This is a difficult column to write. Traditionally, one’s retirement is a reason to celebrate. I don’t really feel like celebrating, but maybe that will come, little by little. This will be my last column concerning birds and birdwatchers. After 50 years (Dec. 6, 1967), I have decided to meet my last weekly deadline. That is a reason for celebration, especially when I am traveling. Writing several columns to cover the time I am away from the desk, won’t be missed.
I will miss my readers. If, when this column first ran, I had any idea of all the letters and later, emails, it would generate, I would have saved them. It’s the readers who are responsible for the column’s long life. Your questions and the friendly letters that crossed my desk helped me make all those deadlines. Your thoughts and input were often responsible for the column’s subject that week. Many of your questions meant some serious research on my part. We both learned new things as a result of that research.
I won’t miss the birds. They will always be part of my life. The feeders and bird bath will still be in place near the kitchen windows. I expect there will be those days when something happens in the yard and I realize I can’t share it with you. That will be difficult. There have been many times when a column’s subject brought reports from readers experiencing the same thing. Now, I won’t know who sees the first rufous hummingbird this spring. There won’t be questions about “crazy birds” attacking windows.
When this column first appeared, I had no idea of how it would affect our family. It took us throughout this country and around the world. There were friends we met along the way and some very interesting people. Back in the ’80s, I was asked to serve on the Department of Wildlife’s Nongame Advisory Council. That was just plain fun. Yes, we had our council meetings to discuss the agency’s day-to-day activities, but we also became involved with their future plans. We journeyed all over this state and were introduced to the department’s work concerning this state’s wildlife, primarily nongame or non-hunted wildlife. Yes, I found life birds on those field trips. The first to come to mind is the mountain quail. One of the other members on the council had to fill me in on how he once hunted this elusive bird.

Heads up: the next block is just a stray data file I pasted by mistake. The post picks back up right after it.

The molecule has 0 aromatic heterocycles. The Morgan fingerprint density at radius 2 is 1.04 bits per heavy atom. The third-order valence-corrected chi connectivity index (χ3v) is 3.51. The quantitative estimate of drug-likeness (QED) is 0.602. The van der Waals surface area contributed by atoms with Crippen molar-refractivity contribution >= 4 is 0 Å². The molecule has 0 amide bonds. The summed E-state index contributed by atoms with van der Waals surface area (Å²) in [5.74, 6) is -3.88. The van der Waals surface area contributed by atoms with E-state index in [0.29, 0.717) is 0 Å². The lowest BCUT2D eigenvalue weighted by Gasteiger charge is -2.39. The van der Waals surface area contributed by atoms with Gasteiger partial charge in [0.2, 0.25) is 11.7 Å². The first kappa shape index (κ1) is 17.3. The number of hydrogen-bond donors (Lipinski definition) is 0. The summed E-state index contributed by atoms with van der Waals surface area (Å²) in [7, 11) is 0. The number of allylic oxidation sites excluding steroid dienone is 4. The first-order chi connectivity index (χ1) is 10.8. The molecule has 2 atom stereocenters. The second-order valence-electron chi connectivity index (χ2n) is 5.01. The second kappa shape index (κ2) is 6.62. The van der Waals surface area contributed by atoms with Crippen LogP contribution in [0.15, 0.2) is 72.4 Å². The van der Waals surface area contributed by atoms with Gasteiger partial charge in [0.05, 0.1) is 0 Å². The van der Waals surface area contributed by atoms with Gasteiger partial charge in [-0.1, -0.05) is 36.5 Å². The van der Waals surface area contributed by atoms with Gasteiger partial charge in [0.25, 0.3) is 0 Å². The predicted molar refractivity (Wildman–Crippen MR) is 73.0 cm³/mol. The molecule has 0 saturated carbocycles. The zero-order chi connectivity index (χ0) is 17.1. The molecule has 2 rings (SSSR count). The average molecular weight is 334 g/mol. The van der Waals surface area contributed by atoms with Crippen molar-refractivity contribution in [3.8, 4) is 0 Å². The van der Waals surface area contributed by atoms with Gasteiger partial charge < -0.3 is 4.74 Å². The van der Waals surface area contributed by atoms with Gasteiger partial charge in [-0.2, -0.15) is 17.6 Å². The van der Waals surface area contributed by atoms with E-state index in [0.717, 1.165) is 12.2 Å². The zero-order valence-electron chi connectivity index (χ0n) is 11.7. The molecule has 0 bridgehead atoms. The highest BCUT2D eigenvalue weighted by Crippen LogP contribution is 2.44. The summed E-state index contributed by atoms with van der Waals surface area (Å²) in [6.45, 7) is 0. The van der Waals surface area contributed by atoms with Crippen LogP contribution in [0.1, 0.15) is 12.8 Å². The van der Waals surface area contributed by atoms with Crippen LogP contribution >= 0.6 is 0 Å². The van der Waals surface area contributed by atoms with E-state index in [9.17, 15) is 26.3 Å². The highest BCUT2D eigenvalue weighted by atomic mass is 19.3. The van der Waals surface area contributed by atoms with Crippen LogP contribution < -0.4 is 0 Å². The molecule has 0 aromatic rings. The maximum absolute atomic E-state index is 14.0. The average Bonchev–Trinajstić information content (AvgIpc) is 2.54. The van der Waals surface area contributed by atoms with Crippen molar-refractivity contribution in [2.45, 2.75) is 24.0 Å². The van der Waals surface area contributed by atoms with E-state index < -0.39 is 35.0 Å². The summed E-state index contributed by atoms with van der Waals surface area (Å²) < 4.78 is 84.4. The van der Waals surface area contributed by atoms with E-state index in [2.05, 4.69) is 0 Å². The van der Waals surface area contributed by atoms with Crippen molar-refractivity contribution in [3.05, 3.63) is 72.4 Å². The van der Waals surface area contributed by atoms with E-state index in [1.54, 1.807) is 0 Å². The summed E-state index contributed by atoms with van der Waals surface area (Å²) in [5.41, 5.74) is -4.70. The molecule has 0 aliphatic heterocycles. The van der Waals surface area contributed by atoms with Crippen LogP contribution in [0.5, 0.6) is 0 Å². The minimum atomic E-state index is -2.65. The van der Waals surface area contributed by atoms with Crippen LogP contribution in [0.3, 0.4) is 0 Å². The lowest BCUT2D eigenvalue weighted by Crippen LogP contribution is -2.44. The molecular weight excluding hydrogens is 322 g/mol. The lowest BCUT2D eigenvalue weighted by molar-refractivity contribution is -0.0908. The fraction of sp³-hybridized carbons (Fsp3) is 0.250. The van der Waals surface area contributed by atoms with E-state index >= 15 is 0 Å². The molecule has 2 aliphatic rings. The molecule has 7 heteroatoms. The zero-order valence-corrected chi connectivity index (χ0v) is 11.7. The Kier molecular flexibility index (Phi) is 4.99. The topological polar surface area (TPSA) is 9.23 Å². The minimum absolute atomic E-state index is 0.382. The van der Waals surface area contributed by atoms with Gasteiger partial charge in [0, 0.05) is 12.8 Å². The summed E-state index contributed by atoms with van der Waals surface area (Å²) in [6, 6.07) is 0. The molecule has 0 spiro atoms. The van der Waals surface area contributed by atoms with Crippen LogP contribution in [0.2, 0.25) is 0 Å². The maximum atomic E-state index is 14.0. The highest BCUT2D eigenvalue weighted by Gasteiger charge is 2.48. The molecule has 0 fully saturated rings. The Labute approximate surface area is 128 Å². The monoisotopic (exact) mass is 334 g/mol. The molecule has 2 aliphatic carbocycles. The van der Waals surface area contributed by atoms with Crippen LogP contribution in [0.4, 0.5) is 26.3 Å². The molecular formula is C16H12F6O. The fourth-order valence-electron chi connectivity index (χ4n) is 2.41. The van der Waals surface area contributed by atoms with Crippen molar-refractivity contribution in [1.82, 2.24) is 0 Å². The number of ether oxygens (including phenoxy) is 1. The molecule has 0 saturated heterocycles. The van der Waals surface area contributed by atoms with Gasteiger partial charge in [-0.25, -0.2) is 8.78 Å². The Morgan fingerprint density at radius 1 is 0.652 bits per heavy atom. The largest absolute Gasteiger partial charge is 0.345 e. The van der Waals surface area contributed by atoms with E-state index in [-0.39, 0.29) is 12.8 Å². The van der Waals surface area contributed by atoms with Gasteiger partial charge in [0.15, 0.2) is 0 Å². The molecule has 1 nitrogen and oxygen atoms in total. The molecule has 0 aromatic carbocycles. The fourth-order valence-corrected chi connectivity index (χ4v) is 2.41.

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I still keep in touch with birders from England who can only be classed as, “world birders.” Tom and Julia and their family are close friends. Maybe I will visit them once more in retirement. Other birders came into our lives and we visited back and forth while enjoying birding in each other’s back yards. From Maine to Maryland and from Alaska’s Pribilof Islands to Ecuador’s Galapagos, we shared some exciting birding.
This love of travel and making new friends has become imbedded in the lives of our children and grandchildren as well. I have no answer for the grandson who recently asked, “Grandma, didn’t your parents ever worry about places you traveled to?” I had just warned him about being “very careful” on his next trip and he turned the tables on me.
This final column could ramble on and on and on. Perusing my files and reading old journals brought on a flood of memories. They made it crystal clear that all those deadlines were worth it.